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Russia to pull out of International Space Station after 2024 

Russia is set to pull out of the International Space Station after 2024, according to the Associated Press and a report from state-run news agency TASS.

Why it matters: The ISS has tied Russia and the U.S. together in space for decades, and the end of the space station program could mean the end of that relationship.

  • During times of high tension on Earth — like during the annexation of Crimea in 2014 and today during the invasion of Ukraine — space has often been one of the only open avenues of communication between the two nations.

Driving the news: “The decision to leave the station after 2024 has been made,” Yuri Borisov, the newly-appointed head of Roscosmos — Russia’s space agency — told Russian President Vladimir Putin according to the AP.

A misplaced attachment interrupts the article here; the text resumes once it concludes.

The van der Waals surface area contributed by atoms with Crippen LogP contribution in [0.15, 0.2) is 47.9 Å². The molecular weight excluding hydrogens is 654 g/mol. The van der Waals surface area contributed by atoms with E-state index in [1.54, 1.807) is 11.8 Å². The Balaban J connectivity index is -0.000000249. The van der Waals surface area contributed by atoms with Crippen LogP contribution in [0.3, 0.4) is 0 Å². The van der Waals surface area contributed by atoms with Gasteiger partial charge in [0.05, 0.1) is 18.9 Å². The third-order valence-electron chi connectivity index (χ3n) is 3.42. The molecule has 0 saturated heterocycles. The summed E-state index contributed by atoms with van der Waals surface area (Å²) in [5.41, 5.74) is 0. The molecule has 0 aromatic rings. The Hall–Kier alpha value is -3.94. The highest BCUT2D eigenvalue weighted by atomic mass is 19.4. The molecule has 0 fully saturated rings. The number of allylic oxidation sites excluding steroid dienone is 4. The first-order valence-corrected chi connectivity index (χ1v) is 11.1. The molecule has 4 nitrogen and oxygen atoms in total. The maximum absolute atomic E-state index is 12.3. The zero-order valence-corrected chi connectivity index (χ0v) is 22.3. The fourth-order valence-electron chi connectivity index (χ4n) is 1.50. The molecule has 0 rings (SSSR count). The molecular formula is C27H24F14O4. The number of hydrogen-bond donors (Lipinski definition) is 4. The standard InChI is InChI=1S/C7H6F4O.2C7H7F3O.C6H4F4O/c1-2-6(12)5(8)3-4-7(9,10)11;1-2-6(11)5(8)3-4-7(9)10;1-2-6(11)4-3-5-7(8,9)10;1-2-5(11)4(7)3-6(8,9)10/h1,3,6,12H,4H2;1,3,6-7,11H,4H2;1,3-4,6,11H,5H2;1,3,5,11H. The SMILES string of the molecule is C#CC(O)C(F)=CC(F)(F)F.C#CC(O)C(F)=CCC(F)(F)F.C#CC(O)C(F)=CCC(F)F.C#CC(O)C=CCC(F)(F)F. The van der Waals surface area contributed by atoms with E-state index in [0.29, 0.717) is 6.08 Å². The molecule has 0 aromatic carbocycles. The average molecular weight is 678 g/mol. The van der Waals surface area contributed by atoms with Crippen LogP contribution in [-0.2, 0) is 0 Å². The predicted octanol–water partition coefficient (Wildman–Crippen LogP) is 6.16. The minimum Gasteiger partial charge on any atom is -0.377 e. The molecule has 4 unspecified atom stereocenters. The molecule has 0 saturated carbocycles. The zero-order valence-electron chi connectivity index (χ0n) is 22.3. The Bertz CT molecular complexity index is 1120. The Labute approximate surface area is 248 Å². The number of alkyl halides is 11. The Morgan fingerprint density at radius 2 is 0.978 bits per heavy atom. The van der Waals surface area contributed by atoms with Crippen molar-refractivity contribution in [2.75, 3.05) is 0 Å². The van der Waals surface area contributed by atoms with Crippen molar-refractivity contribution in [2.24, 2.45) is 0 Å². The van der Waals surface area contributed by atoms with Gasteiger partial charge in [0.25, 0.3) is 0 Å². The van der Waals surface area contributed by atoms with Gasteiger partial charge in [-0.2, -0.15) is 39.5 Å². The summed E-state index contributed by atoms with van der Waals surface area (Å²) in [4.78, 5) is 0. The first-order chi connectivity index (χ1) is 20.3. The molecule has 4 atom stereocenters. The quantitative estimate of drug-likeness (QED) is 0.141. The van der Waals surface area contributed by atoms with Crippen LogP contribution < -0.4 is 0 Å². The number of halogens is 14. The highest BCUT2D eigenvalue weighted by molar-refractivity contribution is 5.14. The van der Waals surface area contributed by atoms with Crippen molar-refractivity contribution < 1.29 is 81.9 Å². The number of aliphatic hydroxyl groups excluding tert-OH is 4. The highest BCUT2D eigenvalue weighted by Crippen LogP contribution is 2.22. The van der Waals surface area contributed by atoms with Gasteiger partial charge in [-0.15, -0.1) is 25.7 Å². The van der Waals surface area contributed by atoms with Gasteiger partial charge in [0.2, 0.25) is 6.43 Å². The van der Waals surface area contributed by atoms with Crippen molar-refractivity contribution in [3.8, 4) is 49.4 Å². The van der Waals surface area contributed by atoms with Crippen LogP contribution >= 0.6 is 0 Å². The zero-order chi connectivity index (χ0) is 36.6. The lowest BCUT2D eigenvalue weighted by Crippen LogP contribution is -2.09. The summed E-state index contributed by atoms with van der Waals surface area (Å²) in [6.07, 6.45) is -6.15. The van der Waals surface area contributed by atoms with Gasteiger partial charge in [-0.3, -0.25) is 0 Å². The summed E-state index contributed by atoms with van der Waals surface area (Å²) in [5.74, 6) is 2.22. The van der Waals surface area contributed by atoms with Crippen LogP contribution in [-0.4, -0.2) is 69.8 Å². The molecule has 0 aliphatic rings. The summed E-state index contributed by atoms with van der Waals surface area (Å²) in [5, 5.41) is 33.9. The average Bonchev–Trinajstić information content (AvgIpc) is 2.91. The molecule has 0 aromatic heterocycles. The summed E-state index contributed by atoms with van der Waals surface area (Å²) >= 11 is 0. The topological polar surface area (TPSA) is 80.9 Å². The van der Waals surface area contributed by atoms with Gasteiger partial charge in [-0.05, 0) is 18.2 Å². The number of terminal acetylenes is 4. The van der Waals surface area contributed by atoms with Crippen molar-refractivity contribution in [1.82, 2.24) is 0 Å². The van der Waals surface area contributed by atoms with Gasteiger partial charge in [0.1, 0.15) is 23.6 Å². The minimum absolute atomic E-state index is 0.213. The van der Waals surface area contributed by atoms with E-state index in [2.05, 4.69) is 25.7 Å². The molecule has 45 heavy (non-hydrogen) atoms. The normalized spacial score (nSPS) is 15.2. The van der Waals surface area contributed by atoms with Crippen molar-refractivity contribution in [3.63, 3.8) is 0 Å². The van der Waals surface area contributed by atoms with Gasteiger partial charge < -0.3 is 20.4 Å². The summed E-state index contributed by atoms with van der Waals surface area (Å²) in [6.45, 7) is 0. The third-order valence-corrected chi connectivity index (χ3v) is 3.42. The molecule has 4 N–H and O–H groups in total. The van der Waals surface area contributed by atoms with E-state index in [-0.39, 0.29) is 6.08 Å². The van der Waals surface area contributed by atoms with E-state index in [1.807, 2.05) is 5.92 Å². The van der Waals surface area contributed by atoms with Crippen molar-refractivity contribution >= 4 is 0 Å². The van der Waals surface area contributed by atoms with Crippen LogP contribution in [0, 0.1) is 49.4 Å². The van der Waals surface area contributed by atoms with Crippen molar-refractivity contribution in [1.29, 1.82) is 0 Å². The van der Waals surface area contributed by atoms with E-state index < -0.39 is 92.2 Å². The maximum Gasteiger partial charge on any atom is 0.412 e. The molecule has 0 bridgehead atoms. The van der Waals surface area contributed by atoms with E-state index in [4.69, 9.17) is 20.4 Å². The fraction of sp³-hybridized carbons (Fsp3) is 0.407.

• After 2024, Roscosmos is planning to focus on building its own space station. 
  • “We haven’t received any official word from the partner as to the news today.” Robyn Gatens, NASA’s director of the International Space Station, said during remarks at a conference today. “We’ll be talking more about their plan going forward.”

The big picture: It’s not clear whether the space station can remain operational without Russia after 2024.

  • “They have been good partners as all of our partners are,” Gatens said of Russia. “And we want to continue together as a partnership to continue operating the space station through the decade.”
  • NASA is planning to send astronauts to private space stations after the end of the ISS, but those stations likely won’t be available until the late 2020s.

Miriam Krame | Axios

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